Behavioral thermoregulation is highly repeatable and unaffected by digestive status in Agama atra
van Berkel, J.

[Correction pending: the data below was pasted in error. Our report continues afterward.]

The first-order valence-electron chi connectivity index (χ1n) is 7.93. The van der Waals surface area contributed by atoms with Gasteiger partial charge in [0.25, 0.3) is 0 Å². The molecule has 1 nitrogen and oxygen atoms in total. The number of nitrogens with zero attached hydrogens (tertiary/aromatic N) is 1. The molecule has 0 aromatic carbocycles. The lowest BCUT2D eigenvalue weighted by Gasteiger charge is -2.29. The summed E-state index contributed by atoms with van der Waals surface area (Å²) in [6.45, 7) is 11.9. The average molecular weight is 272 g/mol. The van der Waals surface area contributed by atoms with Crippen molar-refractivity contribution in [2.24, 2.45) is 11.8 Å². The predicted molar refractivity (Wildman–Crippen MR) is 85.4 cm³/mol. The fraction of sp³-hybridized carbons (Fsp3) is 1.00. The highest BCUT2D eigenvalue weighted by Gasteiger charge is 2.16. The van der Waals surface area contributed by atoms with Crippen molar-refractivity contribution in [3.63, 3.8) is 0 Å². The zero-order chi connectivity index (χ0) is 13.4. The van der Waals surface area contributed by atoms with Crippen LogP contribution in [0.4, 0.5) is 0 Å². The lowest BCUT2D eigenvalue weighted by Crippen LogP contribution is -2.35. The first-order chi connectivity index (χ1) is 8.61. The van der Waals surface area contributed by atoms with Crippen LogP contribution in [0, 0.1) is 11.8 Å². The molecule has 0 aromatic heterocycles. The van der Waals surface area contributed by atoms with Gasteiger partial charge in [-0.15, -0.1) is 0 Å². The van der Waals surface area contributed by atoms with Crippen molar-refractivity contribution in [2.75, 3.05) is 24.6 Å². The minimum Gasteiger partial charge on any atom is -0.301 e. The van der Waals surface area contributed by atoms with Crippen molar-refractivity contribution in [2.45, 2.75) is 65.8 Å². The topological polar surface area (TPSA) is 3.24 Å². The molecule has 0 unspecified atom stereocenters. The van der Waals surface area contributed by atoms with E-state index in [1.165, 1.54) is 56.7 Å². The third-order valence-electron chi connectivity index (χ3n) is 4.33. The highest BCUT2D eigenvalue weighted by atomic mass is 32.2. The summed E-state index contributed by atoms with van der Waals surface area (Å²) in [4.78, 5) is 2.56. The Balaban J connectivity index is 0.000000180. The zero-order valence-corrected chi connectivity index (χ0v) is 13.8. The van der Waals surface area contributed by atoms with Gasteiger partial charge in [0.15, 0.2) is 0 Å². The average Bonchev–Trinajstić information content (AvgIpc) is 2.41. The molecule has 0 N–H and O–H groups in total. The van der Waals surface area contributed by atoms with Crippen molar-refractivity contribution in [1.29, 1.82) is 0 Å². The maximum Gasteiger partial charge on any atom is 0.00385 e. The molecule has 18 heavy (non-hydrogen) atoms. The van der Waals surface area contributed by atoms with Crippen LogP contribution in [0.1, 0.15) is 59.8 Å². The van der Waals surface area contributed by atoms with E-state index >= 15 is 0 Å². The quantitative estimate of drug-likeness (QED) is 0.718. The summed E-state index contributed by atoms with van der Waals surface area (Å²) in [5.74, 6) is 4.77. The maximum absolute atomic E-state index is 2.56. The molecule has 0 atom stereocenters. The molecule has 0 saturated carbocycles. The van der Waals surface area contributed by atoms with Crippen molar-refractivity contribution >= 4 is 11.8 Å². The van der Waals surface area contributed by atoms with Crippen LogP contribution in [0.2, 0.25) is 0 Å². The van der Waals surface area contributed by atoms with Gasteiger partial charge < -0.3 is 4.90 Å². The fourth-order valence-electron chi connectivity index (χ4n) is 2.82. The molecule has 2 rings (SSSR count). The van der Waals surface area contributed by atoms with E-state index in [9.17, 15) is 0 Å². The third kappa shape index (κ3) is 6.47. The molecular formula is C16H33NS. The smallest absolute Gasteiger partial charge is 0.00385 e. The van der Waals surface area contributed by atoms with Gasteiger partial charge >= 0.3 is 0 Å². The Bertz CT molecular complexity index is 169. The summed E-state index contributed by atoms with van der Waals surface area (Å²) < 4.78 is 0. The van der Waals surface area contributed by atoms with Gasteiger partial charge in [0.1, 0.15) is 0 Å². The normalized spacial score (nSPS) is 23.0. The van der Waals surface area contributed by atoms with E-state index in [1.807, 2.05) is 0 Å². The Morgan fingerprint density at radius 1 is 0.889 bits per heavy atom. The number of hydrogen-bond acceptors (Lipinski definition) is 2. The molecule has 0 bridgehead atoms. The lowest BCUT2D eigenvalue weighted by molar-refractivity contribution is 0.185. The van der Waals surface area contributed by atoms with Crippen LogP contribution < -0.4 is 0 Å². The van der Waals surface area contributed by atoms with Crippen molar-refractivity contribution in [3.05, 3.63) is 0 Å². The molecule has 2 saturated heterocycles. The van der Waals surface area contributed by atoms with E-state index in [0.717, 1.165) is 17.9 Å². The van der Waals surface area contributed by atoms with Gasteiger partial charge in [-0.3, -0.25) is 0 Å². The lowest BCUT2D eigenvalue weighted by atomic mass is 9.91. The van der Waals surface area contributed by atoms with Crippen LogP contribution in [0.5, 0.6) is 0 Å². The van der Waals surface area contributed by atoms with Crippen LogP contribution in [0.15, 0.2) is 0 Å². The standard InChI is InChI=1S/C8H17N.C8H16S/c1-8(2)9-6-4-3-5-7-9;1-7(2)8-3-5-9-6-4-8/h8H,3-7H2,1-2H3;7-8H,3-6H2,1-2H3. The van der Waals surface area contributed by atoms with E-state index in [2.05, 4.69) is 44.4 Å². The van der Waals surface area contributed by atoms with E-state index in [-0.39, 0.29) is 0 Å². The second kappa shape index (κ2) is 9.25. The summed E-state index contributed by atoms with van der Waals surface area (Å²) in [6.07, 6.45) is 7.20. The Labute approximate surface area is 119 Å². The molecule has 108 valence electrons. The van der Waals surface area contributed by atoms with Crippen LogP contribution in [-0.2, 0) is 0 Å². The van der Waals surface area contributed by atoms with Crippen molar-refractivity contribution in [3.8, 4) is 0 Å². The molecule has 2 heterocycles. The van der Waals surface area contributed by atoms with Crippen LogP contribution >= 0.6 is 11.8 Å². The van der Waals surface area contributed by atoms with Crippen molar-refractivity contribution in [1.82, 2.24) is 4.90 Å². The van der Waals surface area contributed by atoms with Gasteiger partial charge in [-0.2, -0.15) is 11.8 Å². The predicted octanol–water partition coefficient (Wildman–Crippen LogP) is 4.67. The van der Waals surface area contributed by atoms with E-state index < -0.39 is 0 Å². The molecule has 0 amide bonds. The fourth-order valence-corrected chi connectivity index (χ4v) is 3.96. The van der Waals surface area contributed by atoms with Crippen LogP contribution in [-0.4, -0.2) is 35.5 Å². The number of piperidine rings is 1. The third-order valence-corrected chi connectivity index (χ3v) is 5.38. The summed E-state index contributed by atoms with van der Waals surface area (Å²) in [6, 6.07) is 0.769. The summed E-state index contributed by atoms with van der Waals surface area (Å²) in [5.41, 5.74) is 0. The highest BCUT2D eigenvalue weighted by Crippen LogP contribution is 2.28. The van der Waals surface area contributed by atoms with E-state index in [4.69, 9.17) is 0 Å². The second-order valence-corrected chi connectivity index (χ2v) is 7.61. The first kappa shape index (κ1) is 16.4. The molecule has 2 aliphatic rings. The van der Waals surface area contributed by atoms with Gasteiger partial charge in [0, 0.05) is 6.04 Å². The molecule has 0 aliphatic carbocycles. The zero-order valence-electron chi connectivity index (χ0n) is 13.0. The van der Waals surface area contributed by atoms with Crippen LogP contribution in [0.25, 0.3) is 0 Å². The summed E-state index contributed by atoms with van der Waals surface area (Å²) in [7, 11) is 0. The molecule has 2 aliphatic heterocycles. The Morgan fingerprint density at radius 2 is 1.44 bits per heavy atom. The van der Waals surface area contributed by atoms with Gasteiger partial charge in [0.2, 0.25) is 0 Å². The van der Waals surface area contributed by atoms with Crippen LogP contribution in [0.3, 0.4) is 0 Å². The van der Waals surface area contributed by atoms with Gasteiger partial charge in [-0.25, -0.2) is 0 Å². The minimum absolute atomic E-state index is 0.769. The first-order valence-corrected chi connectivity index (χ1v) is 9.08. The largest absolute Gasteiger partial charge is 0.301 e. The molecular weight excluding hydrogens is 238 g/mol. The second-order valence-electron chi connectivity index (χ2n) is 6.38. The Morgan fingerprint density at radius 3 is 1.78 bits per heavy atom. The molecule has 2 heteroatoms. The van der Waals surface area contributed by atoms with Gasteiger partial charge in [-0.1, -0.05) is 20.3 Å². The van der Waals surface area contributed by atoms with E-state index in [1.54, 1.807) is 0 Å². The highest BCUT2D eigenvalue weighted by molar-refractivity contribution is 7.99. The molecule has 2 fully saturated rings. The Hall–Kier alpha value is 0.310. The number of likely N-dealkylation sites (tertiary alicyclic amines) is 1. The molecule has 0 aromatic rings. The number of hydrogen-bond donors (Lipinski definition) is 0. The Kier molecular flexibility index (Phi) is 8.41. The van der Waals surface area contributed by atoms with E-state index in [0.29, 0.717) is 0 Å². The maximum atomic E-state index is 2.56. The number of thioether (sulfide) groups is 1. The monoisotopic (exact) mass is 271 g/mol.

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The precision and the extent of behavioral thermoregulation are likely to provide fitness benefits to ectotherms. Yet the factors driving variation in selected or preferred body temperature (Tset) and its usefulness as a proxy for optimal physiological temperature (Topt) are still debated. Although Tset is often conserved among closely related species, substantial variation at the individual, population and species level has also been reported. However, the repeatability (calculated as the intra-class correlation coefficient) of Tset is generally low. One factor that influences Tset is feeding status, with fed reptiles typically showing higher Tset, a process thought to aid meal digestion. Here, using experiments simulating realistic feeding and fasting regimes in Agama atra, a heliothermic lizard from southern Africa, we test if Tset and its repeatability under these 2 states significantly differ. Daily Tset ranged from 33.7 to 38.4 °C, with a mean (± SE) of 36.7 ± 0.1 °C for fed and 36.6 ± 0.1 °C for unfed individuals. Comparisons of repeatability showed that females tend to be more consistent in the selection of body temperature than males, but not significantly so regardless of feeding status. We report some of the highest repeatability estimates of Tset to date (full range: 0.229–0.642), and that the weak positive effects of feeding status on Tset did not increase its repeatability. In conclusion, one of the major prerequisites for natural selection, consistent among-individual variation, is present, making the adaptive significance of Tset considerably more plausible.